Former army officer Steve Barclay set to inherit comfortable majority from Malcolm Moss
By Chris Bishop LONG-serving Conservative Malcolm Moss s departure from politics is unlikely to spark a change of colour in North East Cambridgeshire.His successor Steve Barclay, a former army officer, inherits a safe seat and a ticket to Westminster, wi
By Chris Bishop
LONG-serving Conservative Malcolm Moss's departure from politics is unlikely to spark a change of colour in North East Cambridgeshire.
His successor Steve Barclay, a former army officer, inherits a safe seat and a ticket to Westminster, with a majority nudging 9,000.
Mr Moss unexpectedly took the seat from the late Sir Clement Freud, one of the most colourful characters in politics, in 1987. Mr Freud, who once famously dubbed Margaret Thatcher Atilla the hen, passed away last April at the age of 84.
Mr Moss's greatest achievement was during his stint as Northern Ireland minister, when he persuaded Sinn Fein and Unionist councillors to join ground-breaking talks. Closer to home, he championed causes such as the Thorney Bypass.
North East Cambridgeshire stretches from Whittlesey to Tydd St Giles, a mainly rural area where farming and food production are the main industries, in the rich peat soil reclaimed by the Dutch drainers.
- 1 A47 near Wisbech set to close for seven weekends due to roadworks
- 2 Teenager was ‘acting in self-defence’ when stamping on boy’s head
- 3 Village shop hit by ram raiders
- 4 New cops truck catches out law-breaking drivers in successful week
- 5 Farm shop's green light for outdoor seating and play area
- 6 Father and son accused of man's murder set to stand trial this summer
- 7 Partygoer who claimed ADHD caused him to kill jailed for life
- 8 Motorcyclist in serious condition after A142 tractor crash
- 9 Jail for suspected hare courser who forced cars off road during police pursuit
- 10 New dessert shop bids to become 'best in the area'
Earlier this year a TV documentary set out to explore claims migrant workers have taken jobs which could be done by local workers, in an area with thousands of migrants, where unemployment is 20pc higher than the national average.
There was anger in Wisbech when the programme appeared to suggest foreign workers were more reliable and one grower - who also happened to be none other than the president of North East Cambridgeshire Conservative Association, Victor Aveling - said he could not run his business without them.
The town boasts a Georgian street frontage to rival Bath or Cheltenham, Peckover House and the birthplace of Octavia Hill, one of the founders of the National Trust. Yet its centre is a run-down remnant, with shop fronts painted on empty buildings.
Mr Barclay may be almost guaranteed a safe passage to Westminster, but there are stormy times ahead for the economy in NE Cambs. Rising fuel prices will be felt by many in a predominantly rural area, where many villages have seen facilities dwindle. Poverty is rife out in the sticks, where many still eke a living from smallholdings.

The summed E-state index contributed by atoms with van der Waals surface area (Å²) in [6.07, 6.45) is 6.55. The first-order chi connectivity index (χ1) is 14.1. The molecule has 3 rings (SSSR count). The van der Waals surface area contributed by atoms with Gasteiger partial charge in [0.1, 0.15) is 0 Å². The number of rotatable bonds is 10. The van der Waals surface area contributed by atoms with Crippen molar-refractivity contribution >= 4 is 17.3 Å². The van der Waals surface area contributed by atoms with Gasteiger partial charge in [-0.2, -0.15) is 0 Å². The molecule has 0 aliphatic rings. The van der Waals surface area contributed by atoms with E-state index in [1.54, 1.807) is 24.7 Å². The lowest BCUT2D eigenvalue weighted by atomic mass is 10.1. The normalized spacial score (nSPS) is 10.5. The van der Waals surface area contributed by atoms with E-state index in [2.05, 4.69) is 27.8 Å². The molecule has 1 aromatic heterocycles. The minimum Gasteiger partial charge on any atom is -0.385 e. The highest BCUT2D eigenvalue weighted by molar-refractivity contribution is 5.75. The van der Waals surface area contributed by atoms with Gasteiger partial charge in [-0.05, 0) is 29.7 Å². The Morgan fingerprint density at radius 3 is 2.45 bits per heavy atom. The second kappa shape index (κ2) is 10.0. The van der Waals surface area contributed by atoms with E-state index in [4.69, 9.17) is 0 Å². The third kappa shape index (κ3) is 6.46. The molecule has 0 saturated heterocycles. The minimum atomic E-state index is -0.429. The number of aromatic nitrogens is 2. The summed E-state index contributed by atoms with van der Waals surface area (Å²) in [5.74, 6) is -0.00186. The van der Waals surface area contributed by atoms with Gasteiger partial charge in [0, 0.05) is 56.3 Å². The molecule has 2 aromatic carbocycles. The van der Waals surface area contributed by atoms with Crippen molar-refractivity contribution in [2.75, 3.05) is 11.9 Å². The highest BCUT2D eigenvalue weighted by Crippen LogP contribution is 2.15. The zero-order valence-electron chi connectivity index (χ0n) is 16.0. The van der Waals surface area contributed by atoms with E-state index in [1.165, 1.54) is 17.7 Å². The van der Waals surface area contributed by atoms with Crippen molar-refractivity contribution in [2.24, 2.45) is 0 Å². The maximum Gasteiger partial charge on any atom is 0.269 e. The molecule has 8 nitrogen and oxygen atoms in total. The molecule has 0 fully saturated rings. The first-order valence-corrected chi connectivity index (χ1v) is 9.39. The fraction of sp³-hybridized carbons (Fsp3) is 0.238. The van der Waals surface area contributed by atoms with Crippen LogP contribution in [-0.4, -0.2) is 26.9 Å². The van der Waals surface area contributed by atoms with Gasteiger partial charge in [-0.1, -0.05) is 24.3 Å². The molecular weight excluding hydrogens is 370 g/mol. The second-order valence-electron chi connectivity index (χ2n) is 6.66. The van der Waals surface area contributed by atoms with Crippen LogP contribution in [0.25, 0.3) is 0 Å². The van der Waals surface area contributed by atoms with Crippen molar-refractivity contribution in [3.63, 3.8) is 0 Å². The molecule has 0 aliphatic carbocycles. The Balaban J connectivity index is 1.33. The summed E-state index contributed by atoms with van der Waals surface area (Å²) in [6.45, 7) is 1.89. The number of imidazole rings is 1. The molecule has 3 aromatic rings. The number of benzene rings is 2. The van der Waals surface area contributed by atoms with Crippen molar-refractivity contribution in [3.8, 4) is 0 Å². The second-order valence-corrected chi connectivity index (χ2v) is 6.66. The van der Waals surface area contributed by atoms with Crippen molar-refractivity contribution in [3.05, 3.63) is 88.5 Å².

Regeneration is desperately needed, in a constituency which seems to have been by-passed by the Silicon Fen effect of high-tech businesses re-locating to the northern side of Cambridge. If there's a key issue on the doorsteps out in the Fens, it's this.
Towns like Wisbech are crying out for the better-paid employment such embryonic industries bring. Without it, their future prosperity looks as murky as the Nene which rushes through the Brinks.
Like neighbouring North West Norfolk, a new College of West Anglia campus is a vital catalyst for growth. Plans to build it in March have been mothballed until financial climes improve. Mr Barclay has lobbied David Cameron who has pledged his support.
But with money unlikely to be forthcoming from central government - whoever wins the election - the new college will have to look elsewhere for funding.
Fenland District Council has pledged �1.5m. But COWA principal David Pomfret has already warned the original campus plan will have to be scaled down, hinting COWA may also remain in Wisbech.
Labour polled 15,280 votes in 2005, on a 59pc turnout. Its candidate Peter Roberts has a mountain to climb. While Fenland's foxes are safe from hunts, Labour's disdain for the countryside won't do him any favours on rural doorsteps.
Liberal Democrat Lorna Spenceley's predecessor managed a third of the winning Tory vote last time around.
Independent Debra Jordan, a businesswoman from Littleport, remains an unknown quantity.
UKIP's Robin Talbot offers potential for an interesting sideshow, in how much of Mr Barclay's vote will defect to the Brussels bashers. Fruit growers don't like Europe any more than the late Sir Clement liked Australia at the moment.
Malcolm Moss (Con), 24,181; Ffinlo Costain (Lab), 15,280; Alan Dean (Lib Dem), 8,693; Leonard Baynes (UKIP), 2,723. Maj 8,901. Turnout 59.8pc.
Malcolm Moss (Con), 23,132; Dil Owen (Lab), 16, 759; John Stevens (UKIP), 1,189; Tony Hoey (ProLife) 238. Maj 6,373. Turnout 60.2pc.
Malcolm Moss (Con), 23,855; Virginia Bucknor (Lab), 18,754; Andrew Nash (Lib Dem), 9,070; M Bacon (Referendum), 2,636; C Bennett (Soc Lab), 851; L Leighton (Natural Law) 259. Maj 5,101. Turnout 72.9pc